During my very first trip to Isla Mujeres one of the things I was most excited about was the Underwater Museum or MUSA. This is a series of pH neutral concrete statues that were placed on the ocean floor to create an artificial reef, and they have become a major diving and snorkeling attraction to this area!
MUSA or Museo Subacuático de Arte was placed just off the southern shores of Isla Mujeres in 2009. There is also a second location just off of Punta Nizuc in Cancun. This project was started by Jaime Gonzalez Cano, who is the Director of the National Marine Park, Roberto Diaz Abraham, the then President of the Cancun Nautical Association, and an English sculptor named Jason deCaires Taylor. There are also other sculptures by artists Karen Salinas Martinez, Salvador Quiroz Ennis, Roberto Diaz Abraham, and Rodrigo Quiñones Reyes.
They came together in an effort to “…demonstrate the interaction between art and environmental science and form part of a complex reef structure for marine life to colonize and inhabit whilst increasing biomass on a grand scale” (www.musacancun.org). The park is divided into two main sections, the first being close to Isla Mujeres, Salon Manchones, and the second is located close to Cancun, Salon Nizuc. There have been over 500 life size sculptures placed in these two locations, with the majority located in Salon Manchones.
The National Marine Park reports that we have over 750,000 visitors a year to our reefs, and this sculpture park was placed here in an effort to divert some of the traffic away from the Manchones Reefs. The area occupies 420 square meters or approximately 4,500 square feet! It is huge!
I have personally dove this site around 800 times, and each time I still find new treasures! It is one of my favorite sites for teaching and for photography. The depth of only 29 feet (8.5 meters) is perfect for new divers, and the bottom is beautiful white sand which reflects light really well for photos. There are also buoys that are placed by the national park so that boats do not use anchors, and they are perfect for descents with beginner divers. Safety first!
When I dive this location I really like to start at a section called Urban Reef (or here in Isla we call it Las Casitas). It is a section with four statues by Jason de Cairnes Taylor and two by Karen Salinas Martinez. There are two houses (Urban Reef) and two bomb statues (Time Bomb, and Mine Bomb), and two circular statues (Seascape I, Seascape II) by Karen Salinas Martinez.
From this section there is about a five minute swim to the main section of the museum. This is where you find Evolution 2, Silent Evolution, and a new model Volkswagen Beetle. Evolution 2 is a grouping of 50 statues of people, and Silent Evolution is a grouping of 200! These statues were created from molds of actual models. Taylor covered each model in plaster and then made a silicone mold. From the mold he made the concrete structures which are made from marine grade concrete so that they can withstand the harsh ocean environment. All of the statues are anchored to the ocean floor and are built to withstand a category 4 hurricane. Many of the statues now house marine animals and almost all of them are covered in corals, sponges, alga, and grasses.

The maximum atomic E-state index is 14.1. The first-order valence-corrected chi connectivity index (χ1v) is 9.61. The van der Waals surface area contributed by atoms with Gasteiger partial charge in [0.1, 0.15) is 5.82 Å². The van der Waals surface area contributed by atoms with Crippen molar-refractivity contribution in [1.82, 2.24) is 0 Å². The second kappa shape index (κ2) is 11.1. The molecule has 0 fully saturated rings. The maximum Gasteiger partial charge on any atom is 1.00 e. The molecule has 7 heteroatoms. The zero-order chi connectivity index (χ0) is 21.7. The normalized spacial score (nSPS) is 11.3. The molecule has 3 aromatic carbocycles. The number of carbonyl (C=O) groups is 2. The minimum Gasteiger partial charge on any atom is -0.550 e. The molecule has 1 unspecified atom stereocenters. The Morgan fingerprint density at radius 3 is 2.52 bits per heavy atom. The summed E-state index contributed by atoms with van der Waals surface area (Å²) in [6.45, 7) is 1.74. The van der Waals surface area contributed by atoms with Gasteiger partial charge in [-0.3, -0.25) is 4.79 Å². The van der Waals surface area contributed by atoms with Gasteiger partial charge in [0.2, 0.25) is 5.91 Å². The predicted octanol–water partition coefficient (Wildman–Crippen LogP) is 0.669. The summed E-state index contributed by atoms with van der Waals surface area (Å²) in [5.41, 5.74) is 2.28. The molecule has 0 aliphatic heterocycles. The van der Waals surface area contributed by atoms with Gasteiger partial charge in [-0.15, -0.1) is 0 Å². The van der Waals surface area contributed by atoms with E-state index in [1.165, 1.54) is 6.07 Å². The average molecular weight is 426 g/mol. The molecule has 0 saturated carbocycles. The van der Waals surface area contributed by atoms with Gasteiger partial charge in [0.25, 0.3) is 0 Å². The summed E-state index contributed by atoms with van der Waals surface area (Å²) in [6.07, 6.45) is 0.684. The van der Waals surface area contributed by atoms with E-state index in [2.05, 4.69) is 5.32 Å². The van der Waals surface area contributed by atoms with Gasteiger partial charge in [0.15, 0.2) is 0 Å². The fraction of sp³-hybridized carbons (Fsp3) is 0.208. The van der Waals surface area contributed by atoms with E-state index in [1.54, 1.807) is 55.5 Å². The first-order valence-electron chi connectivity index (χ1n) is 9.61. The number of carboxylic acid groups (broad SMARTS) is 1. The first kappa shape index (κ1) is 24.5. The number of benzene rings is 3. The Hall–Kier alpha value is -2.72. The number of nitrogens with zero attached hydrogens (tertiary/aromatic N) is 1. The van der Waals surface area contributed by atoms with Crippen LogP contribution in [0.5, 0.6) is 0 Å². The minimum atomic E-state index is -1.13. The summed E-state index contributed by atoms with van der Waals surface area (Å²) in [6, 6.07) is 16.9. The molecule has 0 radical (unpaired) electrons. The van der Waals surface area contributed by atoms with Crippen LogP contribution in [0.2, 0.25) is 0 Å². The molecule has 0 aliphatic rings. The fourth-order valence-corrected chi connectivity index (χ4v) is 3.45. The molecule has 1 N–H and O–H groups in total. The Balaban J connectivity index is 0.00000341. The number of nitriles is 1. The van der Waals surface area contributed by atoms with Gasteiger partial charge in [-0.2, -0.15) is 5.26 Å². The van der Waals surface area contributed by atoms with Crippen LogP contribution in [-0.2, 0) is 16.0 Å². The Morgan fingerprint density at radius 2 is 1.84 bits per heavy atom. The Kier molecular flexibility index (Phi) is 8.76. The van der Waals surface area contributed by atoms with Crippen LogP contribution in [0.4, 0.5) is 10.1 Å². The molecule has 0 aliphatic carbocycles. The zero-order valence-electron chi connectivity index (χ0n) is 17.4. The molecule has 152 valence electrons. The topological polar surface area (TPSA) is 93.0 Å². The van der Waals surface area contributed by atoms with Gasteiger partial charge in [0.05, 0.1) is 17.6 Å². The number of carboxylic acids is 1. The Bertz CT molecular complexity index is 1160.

To the north of this section there are statues by Rodrigo Quiñones Reyes. This grouping is called Bio Mapa. They look like tiny little pagoda houses now, but when they were originally placed they looked like a world map from above. Normally I find a resident Green Moray Eel here and lots of different types of crabs!
Just to the west of silent evolution you will find a second Volkswagen by Jason de Cairnes Taylor called Anthropocene. There are several sea urchins that live in this statue and lots of lobsters below! Then just to the west of that, you will find a statue of a turtle shape called Bacab (not pictured) by Salvador Quiroz Ennis. It literally took me two months to figure out it was a turtle due to the fact that from below it just looks like big brick piles; however, from above it is awesome!
If you keep going to the west from this you run into Manchones Reef 1 where you will find two other statues. Both are two of my favorites. One is called Man on Fire and the other is called The Dream Collector.
These two statues are hidden in between sections of reef. Man on Fire made my first night dive in Isla Mujeres quite interesting! Nothing like coming up on a face in the water at night when you are not expecting it!
For anyone who does not want to dive around the Museum, there are also daily snorkeling tours. The calm shallow water makes for the perfect location to view the statues. *Tip: be sure to check the weather beforehand. It is normally calm and the visibility is usually amazing, but weather can happen so be sure to check the wind before heading out. It is no fun snorkeling in big waves!
Overall, this location ranks in my top ten best dive sites! I have so much fun diving here and I feel really lucky that this is a site I get to see so often! If you are coming to Isla Mujeres or Cancun this is a must see sight for any adventurous water lover! If you have any additional questions or you would like some information about who to book with or tour information please comment below or send an email to firstname.lastname@example.org!
Thanks for stopping by and happy diving!
** Please remember when visiting this location, or any underwater site, that we are just visitors! We want to do our best not to disturb our underwater friends so no touching! Even the concrete! Thank you!**
***I do not have much information on Punta Nizuc because I have not been there yet. I do know it is snorkeling only, and it is even more shallow than Salon Manchones. I will update this post as soon as I make it over to see it!***